This is a terrible use of Romans. Reading 'hell' where you see judgement is not a good use of the bible. I highly recommend reading the Old Testament and seeing what actually happens when God judges people. I can tell you now - they are consumed, they die, they return to dust, they are killed, they no longer live, they end up in Hades. We know from the repeated Revelation 20:10-15 that hades and the dead who are not in Christ will face the second death after resurrection and judgement and there their body and soul will be destroyed.

Biblical Terms Describing Where the Dead Are

  • Sheol - a Hebrew term simply describing “the grave” or “death” – Does not refer to “hell” specifically

  • Hades - A Greek term that usually refers to hell – a place of torment (Luke 10:15; 16:23, etc.)

My response:

This is a non-scholarly definition of Hades. Hades is the Greek word used to translate Sheol and is pretty synonymous with Sheol. It is a place before resurrection and judgement where even the righteous go (see Genesis 37:35 - Jacob expects to go there in sorrow). Luke 16:19-31 (the parable of the rich man and Lazarus) is set in Hades and often ends up confusing traditionalists because although it uses the word 'torment' it is clearly not after resurrection and judgement.

Also see this:

  • Gehenna - A Greek term (borrowed from a literal burning dump near Jerusalem) that always refers to hell – a place of torment (Matthew 5:30; 23:33)

My response:

See this video (spoiler - it isn't a literal burning rubbish dump):

  • “Lake of fire”- the final abode of unbelievers after they are resurrected (Revelation 20:14,15)

  • “Abraham’s bosom” - (Luke 16:22) a place of eternal comfort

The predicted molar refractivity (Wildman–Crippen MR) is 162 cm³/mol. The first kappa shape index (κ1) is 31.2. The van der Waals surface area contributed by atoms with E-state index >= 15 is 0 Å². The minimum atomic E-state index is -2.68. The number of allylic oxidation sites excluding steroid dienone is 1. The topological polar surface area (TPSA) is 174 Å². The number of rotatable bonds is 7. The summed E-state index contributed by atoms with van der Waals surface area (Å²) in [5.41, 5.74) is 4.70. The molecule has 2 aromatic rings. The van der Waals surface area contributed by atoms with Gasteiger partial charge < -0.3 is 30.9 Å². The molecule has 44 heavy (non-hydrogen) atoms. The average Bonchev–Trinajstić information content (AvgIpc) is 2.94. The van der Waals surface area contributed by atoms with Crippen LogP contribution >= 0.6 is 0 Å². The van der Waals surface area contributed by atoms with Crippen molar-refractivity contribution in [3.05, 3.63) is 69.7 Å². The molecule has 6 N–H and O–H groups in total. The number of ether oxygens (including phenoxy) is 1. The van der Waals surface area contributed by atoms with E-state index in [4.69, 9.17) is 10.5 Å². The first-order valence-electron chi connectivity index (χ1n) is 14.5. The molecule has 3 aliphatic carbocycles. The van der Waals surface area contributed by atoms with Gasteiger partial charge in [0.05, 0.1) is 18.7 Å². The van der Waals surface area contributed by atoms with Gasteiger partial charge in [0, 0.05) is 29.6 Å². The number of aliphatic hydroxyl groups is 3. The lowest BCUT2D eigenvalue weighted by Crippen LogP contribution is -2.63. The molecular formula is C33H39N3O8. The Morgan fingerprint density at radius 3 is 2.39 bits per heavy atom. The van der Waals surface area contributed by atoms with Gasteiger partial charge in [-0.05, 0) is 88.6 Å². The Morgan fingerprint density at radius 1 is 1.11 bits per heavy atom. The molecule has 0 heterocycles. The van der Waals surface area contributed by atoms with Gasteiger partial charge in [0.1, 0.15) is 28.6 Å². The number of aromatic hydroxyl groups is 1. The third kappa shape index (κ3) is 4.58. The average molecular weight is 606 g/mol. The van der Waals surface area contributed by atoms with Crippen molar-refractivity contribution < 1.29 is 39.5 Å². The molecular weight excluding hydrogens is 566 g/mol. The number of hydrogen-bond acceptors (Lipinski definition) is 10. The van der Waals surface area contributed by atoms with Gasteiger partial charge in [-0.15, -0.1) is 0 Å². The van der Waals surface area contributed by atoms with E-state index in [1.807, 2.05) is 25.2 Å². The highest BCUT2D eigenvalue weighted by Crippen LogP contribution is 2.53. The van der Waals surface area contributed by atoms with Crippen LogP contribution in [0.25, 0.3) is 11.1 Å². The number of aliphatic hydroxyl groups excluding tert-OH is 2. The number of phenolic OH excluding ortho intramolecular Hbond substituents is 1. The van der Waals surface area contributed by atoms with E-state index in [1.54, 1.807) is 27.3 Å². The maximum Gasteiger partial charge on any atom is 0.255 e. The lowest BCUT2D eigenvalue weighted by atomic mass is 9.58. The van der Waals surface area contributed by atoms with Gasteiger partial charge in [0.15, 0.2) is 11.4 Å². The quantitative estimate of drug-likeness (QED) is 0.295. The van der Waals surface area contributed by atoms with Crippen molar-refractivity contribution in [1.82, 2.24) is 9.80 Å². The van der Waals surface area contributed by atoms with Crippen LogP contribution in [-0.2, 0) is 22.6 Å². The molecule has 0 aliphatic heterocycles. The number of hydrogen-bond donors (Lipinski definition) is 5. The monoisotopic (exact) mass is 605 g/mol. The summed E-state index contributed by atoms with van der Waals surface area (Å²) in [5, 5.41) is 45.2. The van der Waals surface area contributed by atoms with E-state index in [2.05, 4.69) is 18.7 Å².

My response:

Possible but more likely to just be part of a parable.

  • “Paradise” - (Luke 23:43) a place of eternal comfort

  • “With the Lord” - a key phrase describes where church age believers are after death (Philippians 1:23; 1 Thessalonians 4:17; 2 Corinthians 5:8)

  • “New heavens and earth” – where believers will be after they are resurrected (Revelation 20:4-6; 21:1-4)

My response:

So now he references New Creation? Where is this hell of eternal torment (or as he calls it, 'death') going to be in a place with no more pain, mourning or death? If second death means ongoing consciousness in agony then 'no more death' is meaningless.


Our curiosity about the abode of the dead is not completely satisfied by biblical terms or verses. What we do know is that either eternal torment in hell or eternal joy in heaven awaits all people after death, based on whether they trust in Christ’s payment for sin or reject Christ.

My conclusion:

Eternal torment in hell or eternal joy in heaven is Greek and medieval and non-biblical given he himself quotes Revelation 21:1-4 pointing to new creation being the place where believers will be after resurrection. This article is one big failure of exegesis and a prime example of reading into the text what is wanted and how not to dig in to doctrine. I wish the author well, I am sure he is a sincere brother in Christ but this kind of article needs to be thought through and re-written to stop misusing scripture.

My final point - go back and read through the article and note how often the article references the Old Testament. You'll get the same number I did and if any doctrine ignores the foundation to the New Testament so blatantly, it isn't really worth your time.

Extra Resources:

[1] My multi-part in depth study on Matthew with Darren Clark if interested

[2] What is Gehenna?

[3] For New Creation theology check out Surprised by Hope by NT Wright or The New Heavens and New Earth by Richard Middleton.

[4] Every video above that is made by me (The Hell Project) can be found on this website including its script if you prefer reading and not my face or voice.